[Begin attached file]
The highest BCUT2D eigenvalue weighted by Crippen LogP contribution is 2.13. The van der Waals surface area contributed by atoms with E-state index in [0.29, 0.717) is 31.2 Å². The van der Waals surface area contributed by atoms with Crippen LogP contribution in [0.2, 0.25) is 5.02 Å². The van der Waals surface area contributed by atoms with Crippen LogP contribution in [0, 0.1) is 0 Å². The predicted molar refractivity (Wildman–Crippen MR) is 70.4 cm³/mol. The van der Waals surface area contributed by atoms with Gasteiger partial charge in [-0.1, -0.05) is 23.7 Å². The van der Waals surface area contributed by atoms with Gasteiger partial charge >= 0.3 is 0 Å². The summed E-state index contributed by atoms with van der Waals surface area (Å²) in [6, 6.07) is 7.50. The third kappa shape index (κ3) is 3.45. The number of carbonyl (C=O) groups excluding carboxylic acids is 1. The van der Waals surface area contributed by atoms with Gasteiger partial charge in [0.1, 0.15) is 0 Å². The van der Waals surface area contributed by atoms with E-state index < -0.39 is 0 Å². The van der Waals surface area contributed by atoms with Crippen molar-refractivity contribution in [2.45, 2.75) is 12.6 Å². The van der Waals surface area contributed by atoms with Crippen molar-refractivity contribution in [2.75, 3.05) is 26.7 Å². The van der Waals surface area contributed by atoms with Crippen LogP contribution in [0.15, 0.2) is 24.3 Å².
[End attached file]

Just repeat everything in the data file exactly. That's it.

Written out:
The highest BCUT2D eigenvalue weighted by Crippen LogP contribution is 2.13. The van der Waals surface area contributed by atoms with E-state index in [0.29, 0.717) is 31.2 Å². The van der Waals surface area contributed by atoms with Crippen LogP contribution in [0.2, 0.25) is 5.02 Å². The van der Waals surface area contributed by atoms with Crippen LogP contribution in [0, 0.1) is 0 Å². The predicted molar refractivity (Wildman–Crippen MR) is 70.4 cm³/mol. The van der Waals surface area contributed by atoms with Gasteiger partial charge in [-0.1, -0.05) is 23.7 Å². The van der Waals surface area contributed by atoms with Gasteiger partial charge >= 0.3 is 0 Å². The summed E-state index contributed by atoms with van der Waals surface area (Å²) in [6, 6.07) is 7.50. The third kappa shape index (κ3) is 3.45. The number of carbonyl (C=O) groups excluding carboxylic acids is 1. The van der Waals surface area contributed by atoms with Gasteiger partial charge in [0.1, 0.15) is 0 Å². The van der Waals surface area contributed by atoms with E-state index < -0.39 is 0 Å². The van der Waals surface area contributed by atoms with Crippen molar-refractivity contribution in [2.45, 2.75) is 12.6 Å². The van der Waals surface area contributed by atoms with Crippen molar-refractivity contribution in [2.75, 3.05) is 26.7 Å². The van der Waals surface area contributed by atoms with Crippen LogP contribution in [0.15, 0.2) is 24.3 Å².